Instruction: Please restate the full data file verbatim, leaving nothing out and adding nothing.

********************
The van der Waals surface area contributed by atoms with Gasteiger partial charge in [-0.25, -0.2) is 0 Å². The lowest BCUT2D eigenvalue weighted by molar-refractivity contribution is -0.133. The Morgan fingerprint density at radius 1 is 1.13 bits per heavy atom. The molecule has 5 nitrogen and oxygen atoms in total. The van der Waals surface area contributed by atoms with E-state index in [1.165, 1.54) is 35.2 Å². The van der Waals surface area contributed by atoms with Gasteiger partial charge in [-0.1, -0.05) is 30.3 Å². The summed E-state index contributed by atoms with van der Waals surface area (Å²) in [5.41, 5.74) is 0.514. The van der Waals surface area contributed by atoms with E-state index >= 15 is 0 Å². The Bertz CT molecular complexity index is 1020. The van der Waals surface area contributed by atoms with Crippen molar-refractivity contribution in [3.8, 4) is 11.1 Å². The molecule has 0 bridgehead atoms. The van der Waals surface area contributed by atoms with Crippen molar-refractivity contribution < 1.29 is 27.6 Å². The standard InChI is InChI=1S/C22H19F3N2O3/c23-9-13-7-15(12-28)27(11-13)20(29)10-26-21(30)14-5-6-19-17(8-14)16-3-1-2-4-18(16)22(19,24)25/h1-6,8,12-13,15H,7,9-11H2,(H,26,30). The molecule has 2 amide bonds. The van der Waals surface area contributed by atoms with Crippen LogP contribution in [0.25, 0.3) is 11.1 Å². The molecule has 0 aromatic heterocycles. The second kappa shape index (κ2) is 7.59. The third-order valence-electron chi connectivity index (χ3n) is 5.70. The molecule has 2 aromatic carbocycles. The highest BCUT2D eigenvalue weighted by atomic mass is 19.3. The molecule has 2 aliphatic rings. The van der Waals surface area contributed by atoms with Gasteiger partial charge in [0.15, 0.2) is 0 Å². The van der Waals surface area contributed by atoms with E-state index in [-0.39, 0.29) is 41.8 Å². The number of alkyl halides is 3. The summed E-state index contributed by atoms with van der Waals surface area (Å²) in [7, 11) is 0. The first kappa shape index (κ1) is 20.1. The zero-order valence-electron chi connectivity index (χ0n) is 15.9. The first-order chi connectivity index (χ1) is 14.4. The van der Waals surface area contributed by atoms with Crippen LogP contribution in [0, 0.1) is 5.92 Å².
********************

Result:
The van der Waals surface area contributed by atoms with Gasteiger partial charge in [-0.25, -0.2) is 0 Å². The lowest BCUT2D eigenvalue weighted by molar-refractivity contribution is -0.133. The Morgan fingerprint density at radius 1 is 1.13 bits per heavy atom. The molecule has 5 nitrogen and oxygen atoms in total. The van der Waals surface area contributed by atoms with E-state index in [1.165, 1.54) is 35.2 Å². The van der Waals surface area contributed by atoms with Gasteiger partial charge in [-0.1, -0.05) is 30.3 Å². The summed E-state index contributed by atoms with van der Waals surface area (Å²) in [5.41, 5.74) is 0.514. The van der Waals surface area contributed by atoms with E-state index >= 15 is 0 Å². The Bertz CT molecular complexity index is 1020. The van der Waals surface area contributed by atoms with Crippen molar-refractivity contribution in [3.8, 4) is 11.1 Å². The molecule has 0 bridgehead atoms. The van der Waals surface area contributed by atoms with Crippen molar-refractivity contribution < 1.29 is 27.6 Å². The standard InChI is InChI=1S/C22H19F3N2O3/c23-9-13-7-15(12-28)27(11-13)20(29)10-26-21(30)14-5-6-19-17(8-14)16-3-1-2-4-18(16)22(19,24)25/h1-6,8,12-13,15H,7,9-11H2,(H,26,30). The molecule has 2 amide bonds. The van der Waals surface area contributed by atoms with Crippen LogP contribution in [0.25, 0.3) is 11.1 Å². The molecule has 0 aromatic heterocycles. The second kappa shape index (κ2) is 7.59. The third-order valence-electron chi connectivity index (χ3n) is 5.70. The molecule has 2 aromatic carbocycles. The highest BCUT2D eigenvalue weighted by atomic mass is 19.3. The molecule has 2 aliphatic rings. The van der Waals surface area contributed by atoms with Gasteiger partial charge in [0.15, 0.2) is 0 Å². The van der Waals surface area contributed by atoms with E-state index in [-0.39, 0.29) is 41.8 Å². The number of alkyl halides is 3. The summed E-state index contributed by atoms with van der Waals surface area (Å²) in [7, 11) is 0. The first kappa shape index (κ1) is 20.1. The zero-order valence-electron chi connectivity index (χ0n) is 15.9. The first-order chi connectivity index (χ1) is 14.4. The van der Waals surface area contributed by atoms with Crippen LogP contribution in [0, 0.1) is 5.92 Å².